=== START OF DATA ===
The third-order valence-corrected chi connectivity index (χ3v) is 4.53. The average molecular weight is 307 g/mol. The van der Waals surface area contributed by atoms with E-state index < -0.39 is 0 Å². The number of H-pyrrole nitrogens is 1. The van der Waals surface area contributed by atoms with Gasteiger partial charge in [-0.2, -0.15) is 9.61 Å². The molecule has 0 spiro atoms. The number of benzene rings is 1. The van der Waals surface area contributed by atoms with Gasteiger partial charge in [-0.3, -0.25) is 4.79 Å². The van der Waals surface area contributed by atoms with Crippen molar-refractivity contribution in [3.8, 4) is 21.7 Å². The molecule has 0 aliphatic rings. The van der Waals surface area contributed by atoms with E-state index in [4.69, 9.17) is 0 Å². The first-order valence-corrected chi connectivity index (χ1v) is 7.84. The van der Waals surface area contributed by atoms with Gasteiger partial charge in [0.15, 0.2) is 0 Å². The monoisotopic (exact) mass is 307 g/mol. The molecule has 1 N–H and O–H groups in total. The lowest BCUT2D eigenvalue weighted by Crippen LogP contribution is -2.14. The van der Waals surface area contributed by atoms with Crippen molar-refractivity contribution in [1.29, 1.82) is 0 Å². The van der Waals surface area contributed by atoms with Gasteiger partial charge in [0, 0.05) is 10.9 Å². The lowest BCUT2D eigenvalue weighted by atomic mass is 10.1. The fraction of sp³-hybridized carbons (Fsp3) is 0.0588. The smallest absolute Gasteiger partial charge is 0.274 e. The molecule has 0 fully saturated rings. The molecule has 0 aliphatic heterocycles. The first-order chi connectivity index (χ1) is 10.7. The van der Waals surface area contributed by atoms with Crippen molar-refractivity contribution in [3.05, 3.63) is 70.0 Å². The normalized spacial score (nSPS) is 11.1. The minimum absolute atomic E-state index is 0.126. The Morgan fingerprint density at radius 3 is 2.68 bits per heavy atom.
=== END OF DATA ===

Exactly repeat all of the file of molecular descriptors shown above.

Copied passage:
The third-order valence-corrected chi connectivity index (χ3v) is 4.53. The average molecular weight is 307 g/mol. The van der Waals surface area contributed by atoms with E-state index < -0.39 is 0 Å². The number of H-pyrrole nitrogens is 1. The van der Waals surface area contributed by atoms with Gasteiger partial charge in [-0.2, -0.15) is 9.61 Å². The molecule has 0 spiro atoms. The number of benzene rings is 1. The van der Waals surface area contributed by atoms with Gasteiger partial charge in [-0.3, -0.25) is 4.79 Å². The van der Waals surface area contributed by atoms with Crippen molar-refractivity contribution in [3.8, 4) is 21.7 Å². The molecule has 0 aliphatic rings. The van der Waals surface area contributed by atoms with E-state index in [4.69, 9.17) is 0 Å². The first-order valence-corrected chi connectivity index (χ1v) is 7.84. The van der Waals surface area contributed by atoms with Gasteiger partial charge in [0.15, 0.2) is 0 Å². The monoisotopic (exact) mass is 307 g/mol. The molecule has 1 N–H and O–H groups in total. The lowest BCUT2D eigenvalue weighted by Crippen LogP contribution is -2.14. The van der Waals surface area contributed by atoms with Crippen molar-refractivity contribution in [1.29, 1.82) is 0 Å². The van der Waals surface area contributed by atoms with Gasteiger partial charge in [0, 0.05) is 10.9 Å². The lowest BCUT2D eigenvalue weighted by atomic mass is 10.1. The fraction of sp³-hybridized carbons (Fsp3) is 0.0588. The smallest absolute Gasteiger partial charge is 0.274 e. The molecule has 0 fully saturated rings. The molecule has 0 aliphatic heterocycles. The first-order chi connectivity index (χ1) is 10.7. The van der Waals surface area contributed by atoms with Crippen molar-refractivity contribution in [3.05, 3.63) is 70.0 Å². The normalized spacial score (nSPS) is 11.1. The minimum absolute atomic E-state index is 0.126. The Morgan fingerprint density at radius 3 is 2.68 bits per heavy atom.